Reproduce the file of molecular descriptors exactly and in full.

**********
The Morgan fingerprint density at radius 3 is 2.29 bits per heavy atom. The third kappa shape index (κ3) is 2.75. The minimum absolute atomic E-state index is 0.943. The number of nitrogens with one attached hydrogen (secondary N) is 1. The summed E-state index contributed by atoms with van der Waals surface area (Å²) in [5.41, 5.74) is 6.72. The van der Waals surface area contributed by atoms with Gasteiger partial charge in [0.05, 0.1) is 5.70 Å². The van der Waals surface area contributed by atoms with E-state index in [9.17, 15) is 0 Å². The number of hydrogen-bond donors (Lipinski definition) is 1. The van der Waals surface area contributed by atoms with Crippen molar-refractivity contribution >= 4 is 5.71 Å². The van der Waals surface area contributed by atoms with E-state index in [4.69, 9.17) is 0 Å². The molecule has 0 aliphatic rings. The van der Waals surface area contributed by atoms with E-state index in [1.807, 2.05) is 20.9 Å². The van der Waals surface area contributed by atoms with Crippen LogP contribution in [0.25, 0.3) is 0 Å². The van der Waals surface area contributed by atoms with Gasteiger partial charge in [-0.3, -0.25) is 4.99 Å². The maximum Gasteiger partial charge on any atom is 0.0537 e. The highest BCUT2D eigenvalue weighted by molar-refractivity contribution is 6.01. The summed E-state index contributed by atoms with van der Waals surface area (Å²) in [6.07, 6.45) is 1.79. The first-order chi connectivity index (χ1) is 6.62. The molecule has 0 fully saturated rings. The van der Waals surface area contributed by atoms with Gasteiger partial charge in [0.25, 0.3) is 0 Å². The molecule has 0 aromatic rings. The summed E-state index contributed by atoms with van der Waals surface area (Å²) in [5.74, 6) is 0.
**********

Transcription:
The Morgan fingerprint density at radius 3 is 2.29 bits per heavy atom. The third kappa shape index (κ3) is 2.75. The minimum absolute atomic E-state index is 0.943. The number of nitrogens with one attached hydrogen (secondary N) is 1. The summed E-state index contributed by atoms with van der Waals surface area (Å²) in [5.41, 5.74) is 6.72. The van der Waals surface area contributed by atoms with Gasteiger partial charge in [0.05, 0.1) is 5.70 Å². The van der Waals surface area contributed by atoms with E-state index in [9.17, 15) is 0 Å². The number of hydrogen-bond donors (Lipinski definition) is 1. The van der Waals surface area contributed by atoms with Crippen molar-refractivity contribution >= 4 is 5.71 Å². The van der Waals surface area contributed by atoms with E-state index in [4.69, 9.17) is 0 Å². The molecule has 0 aliphatic rings. The van der Waals surface area contributed by atoms with E-state index in [1.807, 2.05) is 20.9 Å². The van der Waals surface area contributed by atoms with Crippen LogP contribution in [0.25, 0.3) is 0 Å². The van der Waals surface area contributed by atoms with Gasteiger partial charge in [-0.3, -0.25) is 4.99 Å². The maximum Gasteiger partial charge on any atom is 0.0537 e. The highest BCUT2D eigenvalue weighted by molar-refractivity contribution is 6.01. The summed E-state index contributed by atoms with van der Waals surface area (Å²) in [6.07, 6.45) is 1.79. The first-order chi connectivity index (χ1) is 6.62. The molecule has 0 fully saturated rings. The van der Waals surface area contributed by atoms with Gasteiger partial charge in [0.25, 0.3) is 0 Å². The molecule has 0 aromatic rings. The summed E-state index contributed by atoms with van der Waals surface area (Å²) in [5.74, 6) is 0.